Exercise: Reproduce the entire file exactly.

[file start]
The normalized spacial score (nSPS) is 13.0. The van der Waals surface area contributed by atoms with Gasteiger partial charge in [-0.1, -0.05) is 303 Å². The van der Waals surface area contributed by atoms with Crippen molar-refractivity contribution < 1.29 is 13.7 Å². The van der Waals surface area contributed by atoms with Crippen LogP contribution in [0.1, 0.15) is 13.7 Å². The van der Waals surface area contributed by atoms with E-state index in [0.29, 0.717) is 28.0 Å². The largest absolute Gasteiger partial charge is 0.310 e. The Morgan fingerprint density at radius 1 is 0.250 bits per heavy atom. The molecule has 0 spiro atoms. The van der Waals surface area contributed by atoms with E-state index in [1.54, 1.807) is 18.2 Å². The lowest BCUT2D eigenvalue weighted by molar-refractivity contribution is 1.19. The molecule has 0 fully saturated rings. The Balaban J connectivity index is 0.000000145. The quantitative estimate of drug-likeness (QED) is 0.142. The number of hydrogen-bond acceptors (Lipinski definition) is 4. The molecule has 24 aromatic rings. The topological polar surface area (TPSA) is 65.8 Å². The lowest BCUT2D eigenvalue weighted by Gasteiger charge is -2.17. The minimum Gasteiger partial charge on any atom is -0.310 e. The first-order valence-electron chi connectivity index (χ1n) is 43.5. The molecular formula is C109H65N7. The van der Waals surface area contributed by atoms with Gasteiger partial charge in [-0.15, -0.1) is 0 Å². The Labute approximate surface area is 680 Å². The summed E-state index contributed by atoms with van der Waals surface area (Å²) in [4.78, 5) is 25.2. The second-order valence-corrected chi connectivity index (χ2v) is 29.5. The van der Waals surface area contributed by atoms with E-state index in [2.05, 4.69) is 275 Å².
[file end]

The normalized spacial score (nSPS) is 13.0. The van der Waals surface area contributed by atoms with Gasteiger partial charge in [-0.1, -0.05) is 303 Å². The van der Waals surface area contributed by atoms with Crippen molar-refractivity contribution < 1.29 is 13.7 Å². The van der Waals surface area contributed by atoms with Crippen LogP contribution in [0.1, 0.15) is 13.7 Å². The van der Waals surface area contributed by atoms with E-state index in [0.29, 0.717) is 28.0 Å². The largest absolute Gasteiger partial charge is 0.310 e. The Morgan fingerprint density at radius 1 is 0.250 bits per heavy atom. The molecule has 0 spiro atoms. The van der Waals surface area contributed by atoms with E-state index in [1.54, 1.807) is 18.2 Å². The lowest BCUT2D eigenvalue weighted by molar-refractivity contribution is 1.19. The molecule has 0 fully saturated rings. The Balaban J connectivity index is 0.000000145. The quantitative estimate of drug-likeness (QED) is 0.142. The number of hydrogen-bond acceptors (Lipinski definition) is 4. The molecule has 24 aromatic rings. The topological polar surface area (TPSA) is 65.8 Å². The lowest BCUT2D eigenvalue weighted by Gasteiger charge is -2.17. The minimum Gasteiger partial charge on any atom is -0.310 e. The first-order valence-electron chi connectivity index (χ1n) is 43.5. The molecular formula is C109H65N7. The van der Waals surface area contributed by atoms with Gasteiger partial charge in [-0.15, -0.1) is 0 Å². The Labute approximate surface area is 680 Å². The summed E-state index contributed by atoms with van der Waals surface area (Å²) in [4.78, 5) is 25.2. The second-order valence-corrected chi connectivity index (χ2v) is 29.5. The van der Waals surface area contributed by atoms with E-state index in [2.05, 4.69) is 275 Å².